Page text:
Sunday, August 7, 2022

R.I.P., Clu Gulager

This one hurts. Clu first came to my attention as "Lee" in Don Siegel's THE KILLERS, where his vicious calm and truly inspired acting choices made such an impression that I was compelled to seek out as many of his films as I could get my hands on. 

First, it was the easiest ones to find––like THE RETURN OF THE LIVING DEAD, THE LAST PICTURE SHOW, A NIGHTMARE ON ELM STREET 2: FREDDY'S REVENGE, WINNING, or MCQ; and then it was the rarities––staying up late to catch IRONSIDE, WALKER, TEXAS RANGER, and MURDER, SHE WROTE reruns, or buying old dog-eared videocassettes of WONDERLAND COVE/a.k.a. STICKIN' TOGETHER and THE WILLIES and HUNTER'S BLOOD and THE INITIATION. Recently, I'd been overjoyed to see him reaching new audiences with bit parts in Sean Baker's TANGERINE and Tarantino's ONCE UPON A TIME IN HOLLYWOOD.

His work is magnificent, no matter the context; in turns it can be morbid, melancholy, rugged, or hilarious. I saw him sow deep, satisfying empathy across a rogues' gallery of murderers, abusers (THE GAMBLER, among others!), and perverts (TAPEHEADS, among others!). There's his wonderfully macabre work with his departed wife Miriam Byrd-Nethery in FROM A WHISPER TO A SCREAM, creating a very human monster who bleeds pathos and induces in the viewer something approaching a somber state of agony. In each role he is intensely connected achieves a shocking level of intimacy; in each role he captures something that is true. Even in the films where he given nearly nothing to work with, like COMPANY OF KILLERS.

Then, I discovered Clu as a filmmaker. I saw the haunting and poetic A DAY WITH THE BOYS (available on the Criterion edition of GEORGE WASHINGTON and nominated for the short film Palm d'Or at Cannes), a film that wrests the viewer from reality and into a dream-space, one that's frightening and powerful. I saw several of the shorts he collaborated on with his family for their legendary acting workshops, read about the struggles of FUCKING TULSA (an incomplete film I dearly hope to have the opportunity to see one day), and got many kick from his son John Gulager's lovably demented horror features from the past decade (which are truly Gulager family affairs––films like the FEAST trilogy and PIRANHA 3DD). The entire family's work is infused with a fearless Grand Guignol sensibility and an infectiously gleeful streak of sadism, but it grapples with something larger and darker and more mysterious. In their incredible story, I see the anguish of life's stumbling blocks and I see the joy of what compels human beings to create. Clu and his family are soldiers of cinema, in the Herzogian sense.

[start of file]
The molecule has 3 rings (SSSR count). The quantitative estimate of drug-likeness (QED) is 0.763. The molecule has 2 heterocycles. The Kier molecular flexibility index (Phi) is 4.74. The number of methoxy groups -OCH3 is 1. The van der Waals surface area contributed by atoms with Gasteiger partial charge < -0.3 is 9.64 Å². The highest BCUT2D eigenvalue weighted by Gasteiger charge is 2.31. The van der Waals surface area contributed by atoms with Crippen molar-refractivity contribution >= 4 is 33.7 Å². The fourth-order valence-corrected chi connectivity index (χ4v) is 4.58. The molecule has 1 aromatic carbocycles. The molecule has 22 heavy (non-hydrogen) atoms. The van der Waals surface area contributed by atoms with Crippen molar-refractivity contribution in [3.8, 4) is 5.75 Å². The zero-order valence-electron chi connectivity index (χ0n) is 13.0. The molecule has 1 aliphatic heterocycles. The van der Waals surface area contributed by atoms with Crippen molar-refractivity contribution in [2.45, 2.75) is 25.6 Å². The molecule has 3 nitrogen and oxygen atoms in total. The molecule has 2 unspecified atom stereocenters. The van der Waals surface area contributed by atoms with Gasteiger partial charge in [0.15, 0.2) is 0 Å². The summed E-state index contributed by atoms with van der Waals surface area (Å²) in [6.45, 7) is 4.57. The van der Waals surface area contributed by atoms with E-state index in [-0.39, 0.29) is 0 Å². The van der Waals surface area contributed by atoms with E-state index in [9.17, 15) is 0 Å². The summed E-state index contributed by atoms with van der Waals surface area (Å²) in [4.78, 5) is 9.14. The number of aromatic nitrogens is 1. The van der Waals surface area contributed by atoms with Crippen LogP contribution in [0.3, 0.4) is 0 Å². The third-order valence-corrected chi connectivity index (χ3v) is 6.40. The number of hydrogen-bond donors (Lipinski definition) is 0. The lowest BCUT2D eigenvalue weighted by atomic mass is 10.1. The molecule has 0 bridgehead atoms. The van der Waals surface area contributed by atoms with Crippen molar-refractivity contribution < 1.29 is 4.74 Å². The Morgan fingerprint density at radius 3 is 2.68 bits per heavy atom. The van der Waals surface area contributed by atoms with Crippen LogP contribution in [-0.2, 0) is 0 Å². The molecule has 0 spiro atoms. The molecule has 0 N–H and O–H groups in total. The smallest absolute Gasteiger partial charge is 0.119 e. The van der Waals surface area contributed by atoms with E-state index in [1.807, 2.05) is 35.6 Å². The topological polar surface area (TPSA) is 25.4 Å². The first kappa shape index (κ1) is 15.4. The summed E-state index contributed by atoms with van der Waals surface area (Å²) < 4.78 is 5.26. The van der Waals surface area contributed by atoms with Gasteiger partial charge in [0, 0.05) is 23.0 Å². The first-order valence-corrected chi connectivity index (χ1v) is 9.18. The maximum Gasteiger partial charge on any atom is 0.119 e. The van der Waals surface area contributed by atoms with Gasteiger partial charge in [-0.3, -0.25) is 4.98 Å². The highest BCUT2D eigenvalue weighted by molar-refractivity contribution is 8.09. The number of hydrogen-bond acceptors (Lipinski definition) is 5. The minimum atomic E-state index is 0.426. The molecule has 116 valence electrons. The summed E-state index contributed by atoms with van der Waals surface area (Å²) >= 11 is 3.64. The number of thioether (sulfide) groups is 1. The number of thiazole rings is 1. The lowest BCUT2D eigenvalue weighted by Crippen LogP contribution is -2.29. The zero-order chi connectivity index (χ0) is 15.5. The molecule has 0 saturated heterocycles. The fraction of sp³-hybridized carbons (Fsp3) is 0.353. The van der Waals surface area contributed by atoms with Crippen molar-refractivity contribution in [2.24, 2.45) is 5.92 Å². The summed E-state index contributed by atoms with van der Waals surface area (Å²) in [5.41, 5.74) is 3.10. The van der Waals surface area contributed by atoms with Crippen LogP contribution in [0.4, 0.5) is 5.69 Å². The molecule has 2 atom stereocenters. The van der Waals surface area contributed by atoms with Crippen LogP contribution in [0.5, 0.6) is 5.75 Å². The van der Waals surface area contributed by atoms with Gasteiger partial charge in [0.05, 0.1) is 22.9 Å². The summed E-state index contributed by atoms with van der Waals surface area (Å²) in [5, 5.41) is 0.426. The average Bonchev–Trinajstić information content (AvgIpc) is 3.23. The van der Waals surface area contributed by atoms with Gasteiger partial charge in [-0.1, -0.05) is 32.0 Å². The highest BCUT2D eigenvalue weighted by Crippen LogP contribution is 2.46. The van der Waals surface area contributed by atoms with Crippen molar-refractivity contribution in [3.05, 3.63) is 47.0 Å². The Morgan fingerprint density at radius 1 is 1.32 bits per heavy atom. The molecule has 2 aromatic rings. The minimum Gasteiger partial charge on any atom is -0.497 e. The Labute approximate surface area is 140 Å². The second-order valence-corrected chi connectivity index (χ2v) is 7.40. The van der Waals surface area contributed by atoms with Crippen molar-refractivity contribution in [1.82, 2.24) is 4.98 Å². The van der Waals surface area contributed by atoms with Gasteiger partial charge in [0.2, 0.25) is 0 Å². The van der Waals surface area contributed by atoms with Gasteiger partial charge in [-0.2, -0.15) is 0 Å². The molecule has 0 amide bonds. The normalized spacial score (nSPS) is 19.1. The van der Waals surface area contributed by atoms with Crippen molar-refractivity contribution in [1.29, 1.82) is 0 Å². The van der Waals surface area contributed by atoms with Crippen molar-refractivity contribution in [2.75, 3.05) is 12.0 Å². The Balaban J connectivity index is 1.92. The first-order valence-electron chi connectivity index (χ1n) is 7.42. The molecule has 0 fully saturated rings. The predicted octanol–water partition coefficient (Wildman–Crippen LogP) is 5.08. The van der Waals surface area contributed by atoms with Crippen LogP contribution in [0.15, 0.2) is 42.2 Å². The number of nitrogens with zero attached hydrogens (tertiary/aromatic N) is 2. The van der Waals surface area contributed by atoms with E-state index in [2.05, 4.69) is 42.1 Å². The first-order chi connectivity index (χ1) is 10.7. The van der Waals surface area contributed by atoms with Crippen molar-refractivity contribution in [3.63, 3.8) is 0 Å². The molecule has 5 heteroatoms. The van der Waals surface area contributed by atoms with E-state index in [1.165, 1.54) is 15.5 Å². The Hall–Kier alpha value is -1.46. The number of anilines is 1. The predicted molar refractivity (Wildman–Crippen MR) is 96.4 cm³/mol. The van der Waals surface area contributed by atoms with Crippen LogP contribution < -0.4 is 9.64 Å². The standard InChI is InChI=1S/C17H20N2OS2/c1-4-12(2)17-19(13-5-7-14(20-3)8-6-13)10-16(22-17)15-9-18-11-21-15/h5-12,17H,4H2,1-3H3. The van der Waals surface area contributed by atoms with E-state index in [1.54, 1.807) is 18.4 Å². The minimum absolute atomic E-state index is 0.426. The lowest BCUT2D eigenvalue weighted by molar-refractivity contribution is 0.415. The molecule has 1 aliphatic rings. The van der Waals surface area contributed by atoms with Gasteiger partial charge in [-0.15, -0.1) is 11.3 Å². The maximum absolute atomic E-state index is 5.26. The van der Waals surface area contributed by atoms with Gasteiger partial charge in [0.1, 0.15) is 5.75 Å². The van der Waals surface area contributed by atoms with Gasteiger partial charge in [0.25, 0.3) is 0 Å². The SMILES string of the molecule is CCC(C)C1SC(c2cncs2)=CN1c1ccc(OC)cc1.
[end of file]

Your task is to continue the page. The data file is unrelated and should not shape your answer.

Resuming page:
PS–– For more context, I also highly recommend this piece about the Gulager clan (Clu, his wife Miram Byrd-Nethery (R.I.P.), his sons Tom and John, and daughter-in-law Diane Ayala) which first appeared in L.A. Weekly in 1997.

4 comments:

AnonyMike said...

RIP Clu, your legend will not be forgotten.

Just like Xanadu... because we just lost Olivia Newton John too!

Sean Gill said...

Mike,

Yeah, it's been a rough week.

AnonyMike said...

If it helps... Realm Kast just recently interviewed the wonderful Daniel Bernhardt and asked him about Bloodsport 4, his response is priceless from 16:30!

https://www.youtube.com/watch?v=e2XQE3qmBTI

Sean Gill said...

Mike,

Ha, wow, that is pretty spectacular! Not the only time BLOODSPORT 4 has inspired a genuine spit-take.